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Effortlessly Average

Sort of half-heartedly leading the charge into mediocrity since, oh, let's say around 1987 or so.

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Location: Roaming (additional charges may apply), Argentina

Proof that with internet access and a powerful laxative, even insipid people will blog; the place where your excellence and my mediocrity collide; where my Karma whips ass on your dogma.

Tuesday, March 07, 2006

BBQ, A metaphor For Sex

Janet and I had moved from city to city together when we worked for the same mass merchant Fortune 500 company. In fact, it had been a joke around the office that we had some kind of "thing" going on because so much that happened in the life of one of us would inevitably happen to the other. I'd receive a promotion; she's get one three months later. I'd be moved out of town; she'd be move to the same place shortly thereafter. I'd receive orders to go to some event out of town; she'd get the same within a week. I tore my left knee a new one in December; she blew-out her left knee skiing four months later. That sort of thing.

When we moved to Los Angeles, BuddhaWife and I bought the best house we could afford, which in that city at that time meant trying to find something outside a crack neighborhood for less than the middle six-figures. By the way, this is when we learned a hard lesson about borrowing money to make home improvements. We had borrowed a significant amount of money to improve our home in Reno, but when we went to sell it four years later we were given maybe forty cents on the dollar for what we'd done. Of course the loan wasn't paid off yet and there wasn't enough equity in the house to assume the balance, so our choices of home in Los Angeles was limited not only by their price, but by the fact that we were still going be paying on a home improvement loan for a house in Reno we'd no longer own.

But, we got lucky. Way lucky. We found a beautiful, almost new, home in a quiet, established town about 40 miles or so from downtown L.A. Of course I insist that the only reason our offer was picked by the current owners was because BuddhaWife showed up on her own, sans realtor, and charmed them, but that's another story. Yadda yadda yadda we left our home of five years in Reno and moved into a new one in L.A.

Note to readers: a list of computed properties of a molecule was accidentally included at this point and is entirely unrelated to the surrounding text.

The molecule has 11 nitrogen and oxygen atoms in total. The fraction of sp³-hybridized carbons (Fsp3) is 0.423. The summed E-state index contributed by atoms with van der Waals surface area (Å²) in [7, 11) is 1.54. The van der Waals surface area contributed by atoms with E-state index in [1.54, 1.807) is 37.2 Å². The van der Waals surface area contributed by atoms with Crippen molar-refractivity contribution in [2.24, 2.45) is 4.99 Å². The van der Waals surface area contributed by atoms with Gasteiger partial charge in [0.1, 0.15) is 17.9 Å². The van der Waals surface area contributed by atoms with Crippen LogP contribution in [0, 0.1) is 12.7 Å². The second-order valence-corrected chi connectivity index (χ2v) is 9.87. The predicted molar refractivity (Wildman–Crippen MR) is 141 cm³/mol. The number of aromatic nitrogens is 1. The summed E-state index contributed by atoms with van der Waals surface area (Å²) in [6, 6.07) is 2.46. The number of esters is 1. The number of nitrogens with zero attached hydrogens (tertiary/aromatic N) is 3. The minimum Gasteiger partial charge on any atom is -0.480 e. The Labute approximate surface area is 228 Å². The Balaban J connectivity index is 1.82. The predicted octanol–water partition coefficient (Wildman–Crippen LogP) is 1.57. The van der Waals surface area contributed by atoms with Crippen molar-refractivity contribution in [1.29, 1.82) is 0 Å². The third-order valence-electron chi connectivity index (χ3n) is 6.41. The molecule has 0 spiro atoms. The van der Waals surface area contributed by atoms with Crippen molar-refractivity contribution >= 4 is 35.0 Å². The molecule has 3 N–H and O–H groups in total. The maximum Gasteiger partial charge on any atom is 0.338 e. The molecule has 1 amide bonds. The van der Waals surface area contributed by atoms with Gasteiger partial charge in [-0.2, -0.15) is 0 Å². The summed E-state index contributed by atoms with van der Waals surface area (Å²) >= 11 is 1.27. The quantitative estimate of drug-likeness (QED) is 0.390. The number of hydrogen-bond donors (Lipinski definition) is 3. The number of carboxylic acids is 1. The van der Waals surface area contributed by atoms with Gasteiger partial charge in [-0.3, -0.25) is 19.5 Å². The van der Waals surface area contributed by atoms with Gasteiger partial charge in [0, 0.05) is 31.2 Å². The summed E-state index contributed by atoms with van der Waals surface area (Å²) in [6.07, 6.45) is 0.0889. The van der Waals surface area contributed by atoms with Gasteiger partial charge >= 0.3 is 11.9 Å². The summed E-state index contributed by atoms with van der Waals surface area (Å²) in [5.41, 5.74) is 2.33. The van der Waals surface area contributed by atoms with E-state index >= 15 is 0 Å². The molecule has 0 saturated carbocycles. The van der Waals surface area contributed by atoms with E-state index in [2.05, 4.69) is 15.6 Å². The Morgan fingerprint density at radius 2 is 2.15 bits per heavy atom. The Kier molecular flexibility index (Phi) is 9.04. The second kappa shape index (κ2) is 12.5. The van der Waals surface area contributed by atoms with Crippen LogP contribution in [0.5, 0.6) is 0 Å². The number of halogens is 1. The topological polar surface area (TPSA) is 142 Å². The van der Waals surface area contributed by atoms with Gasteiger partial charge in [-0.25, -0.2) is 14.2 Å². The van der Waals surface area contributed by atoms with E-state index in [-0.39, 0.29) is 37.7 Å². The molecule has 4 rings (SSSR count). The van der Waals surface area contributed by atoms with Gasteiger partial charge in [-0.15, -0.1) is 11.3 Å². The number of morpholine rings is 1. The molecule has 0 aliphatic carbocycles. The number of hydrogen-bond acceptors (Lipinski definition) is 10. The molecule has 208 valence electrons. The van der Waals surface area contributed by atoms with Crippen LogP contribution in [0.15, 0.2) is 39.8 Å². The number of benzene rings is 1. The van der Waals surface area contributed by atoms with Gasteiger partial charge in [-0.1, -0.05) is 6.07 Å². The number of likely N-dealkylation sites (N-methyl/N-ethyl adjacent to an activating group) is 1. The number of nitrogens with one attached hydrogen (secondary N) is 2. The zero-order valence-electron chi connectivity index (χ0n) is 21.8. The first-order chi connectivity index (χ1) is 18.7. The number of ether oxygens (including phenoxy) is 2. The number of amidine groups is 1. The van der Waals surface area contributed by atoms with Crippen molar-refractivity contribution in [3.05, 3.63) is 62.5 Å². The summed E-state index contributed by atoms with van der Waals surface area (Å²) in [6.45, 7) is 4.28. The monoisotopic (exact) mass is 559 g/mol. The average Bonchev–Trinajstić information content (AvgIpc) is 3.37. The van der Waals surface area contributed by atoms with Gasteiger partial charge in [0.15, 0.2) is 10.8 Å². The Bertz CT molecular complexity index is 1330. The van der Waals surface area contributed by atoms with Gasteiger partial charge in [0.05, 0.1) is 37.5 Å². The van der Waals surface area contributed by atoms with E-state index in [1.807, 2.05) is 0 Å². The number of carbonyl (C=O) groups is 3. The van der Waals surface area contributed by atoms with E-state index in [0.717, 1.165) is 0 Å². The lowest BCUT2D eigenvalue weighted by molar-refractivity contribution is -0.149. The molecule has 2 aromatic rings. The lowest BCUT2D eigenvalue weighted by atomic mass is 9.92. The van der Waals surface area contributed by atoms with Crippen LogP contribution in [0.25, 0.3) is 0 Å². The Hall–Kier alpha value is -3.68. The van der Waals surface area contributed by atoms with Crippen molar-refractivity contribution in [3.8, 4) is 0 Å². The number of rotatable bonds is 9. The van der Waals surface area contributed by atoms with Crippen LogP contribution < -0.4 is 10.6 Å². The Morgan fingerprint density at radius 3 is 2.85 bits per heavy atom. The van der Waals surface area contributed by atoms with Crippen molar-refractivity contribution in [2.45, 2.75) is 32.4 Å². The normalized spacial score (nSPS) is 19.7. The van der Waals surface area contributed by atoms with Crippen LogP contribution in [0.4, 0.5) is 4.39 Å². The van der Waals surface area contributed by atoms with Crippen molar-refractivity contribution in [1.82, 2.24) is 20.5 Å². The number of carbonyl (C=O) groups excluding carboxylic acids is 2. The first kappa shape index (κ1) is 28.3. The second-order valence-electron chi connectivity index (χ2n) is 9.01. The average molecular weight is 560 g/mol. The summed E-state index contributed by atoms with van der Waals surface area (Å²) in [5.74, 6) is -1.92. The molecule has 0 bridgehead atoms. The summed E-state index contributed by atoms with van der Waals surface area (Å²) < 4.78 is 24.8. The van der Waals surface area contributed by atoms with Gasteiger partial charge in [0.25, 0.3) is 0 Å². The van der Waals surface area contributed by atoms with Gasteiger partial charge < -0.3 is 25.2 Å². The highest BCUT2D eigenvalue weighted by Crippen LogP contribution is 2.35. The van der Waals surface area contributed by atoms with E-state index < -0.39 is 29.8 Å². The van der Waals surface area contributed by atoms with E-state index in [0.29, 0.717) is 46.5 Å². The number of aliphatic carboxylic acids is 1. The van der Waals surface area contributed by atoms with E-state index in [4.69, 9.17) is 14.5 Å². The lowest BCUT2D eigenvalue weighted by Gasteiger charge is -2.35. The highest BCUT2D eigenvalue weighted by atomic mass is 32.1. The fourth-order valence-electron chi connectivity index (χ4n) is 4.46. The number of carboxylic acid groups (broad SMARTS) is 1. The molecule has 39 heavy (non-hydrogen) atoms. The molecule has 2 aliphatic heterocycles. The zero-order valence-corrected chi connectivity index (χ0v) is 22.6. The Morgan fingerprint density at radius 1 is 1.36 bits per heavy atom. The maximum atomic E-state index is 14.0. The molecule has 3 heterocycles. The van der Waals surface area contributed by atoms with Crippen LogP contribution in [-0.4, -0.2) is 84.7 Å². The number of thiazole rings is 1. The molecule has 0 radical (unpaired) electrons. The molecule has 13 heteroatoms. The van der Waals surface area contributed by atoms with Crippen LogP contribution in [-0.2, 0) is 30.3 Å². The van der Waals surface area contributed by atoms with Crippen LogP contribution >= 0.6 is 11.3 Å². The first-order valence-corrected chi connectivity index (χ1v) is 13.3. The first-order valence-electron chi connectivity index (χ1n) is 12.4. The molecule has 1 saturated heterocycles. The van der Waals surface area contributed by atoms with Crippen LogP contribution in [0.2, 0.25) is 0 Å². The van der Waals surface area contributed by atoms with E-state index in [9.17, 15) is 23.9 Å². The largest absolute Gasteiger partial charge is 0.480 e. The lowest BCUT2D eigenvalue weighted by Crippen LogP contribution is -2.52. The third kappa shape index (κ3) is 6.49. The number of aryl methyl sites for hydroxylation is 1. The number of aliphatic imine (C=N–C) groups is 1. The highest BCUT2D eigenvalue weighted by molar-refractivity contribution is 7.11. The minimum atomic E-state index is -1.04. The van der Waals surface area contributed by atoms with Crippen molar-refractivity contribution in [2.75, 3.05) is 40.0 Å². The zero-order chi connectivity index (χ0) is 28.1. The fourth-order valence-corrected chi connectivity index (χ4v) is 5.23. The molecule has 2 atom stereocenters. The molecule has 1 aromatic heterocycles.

Janet and her husband, however, had more financial luck than we did. When they moved to Reno they - being mountain folk - bought a tiny little A-frame house on the side of a mountain south of town. As luck would have it, real estate values in that area exploded over the next few years so they were able to move to Los Angeles with enough money to buy a beautiful condo not far from the beach at Dana Point. Several years later, when they were relocated again, they sold this same condo for something like a billion-go-zillion dollars, but I'm not bitter.

Of course it's not unique to and city individual in particular, but when you have first-time visitors to your home you strive to present the best image possible. You clean the joint up, including the bathrooms (which if you knew BW and me, you'd know that this is a BIG deal), and generally ensure that the yard is free of trash, clutter, automobile carcasses, and Bush/Cheney campaign signs. For my part, whenever I gave directions to our home to a friend or relative, I'd choose the route through the hills behind our neighborhood. On this route, our visitor would see streets lined with flowering trees, planter boxes full of Daylilies, and big, beautiful, new homes. Granted this direction added a few minutes to their journey, but the more direct route passed by the local Home Depot, Costco, and several strip malls full of fast food joints and Asian nail salons. And of course setting the right impression of my social status is more important that their time, right? Let me get a "hooah to the ego!"

One afternoon about a year after we'd both relocated to L.A. I was sitting at my desk sort of half listening to Janet making plans with someone to get together at her place for a weekend BBQ. To reach her home in Dana Point one could take a more direct, but boring, route along the interstate, or "the back way" via the smaller roads nearer the ocean and pristine coastline. Now, as I've mentioned previously, our office was a big, open layout wherein anyone can listen to everything you're saying. When you couple that environment with Janet's apparently broken self-editing mechanism, you at times pick up just enough of her conversations to make it interesting.

As Janet was about to give this person directions to her home, I heard her say: "You know, I think I'm going to bring you in from behind this time."

Well alrighty then, that sounds like my kinda BBQ!

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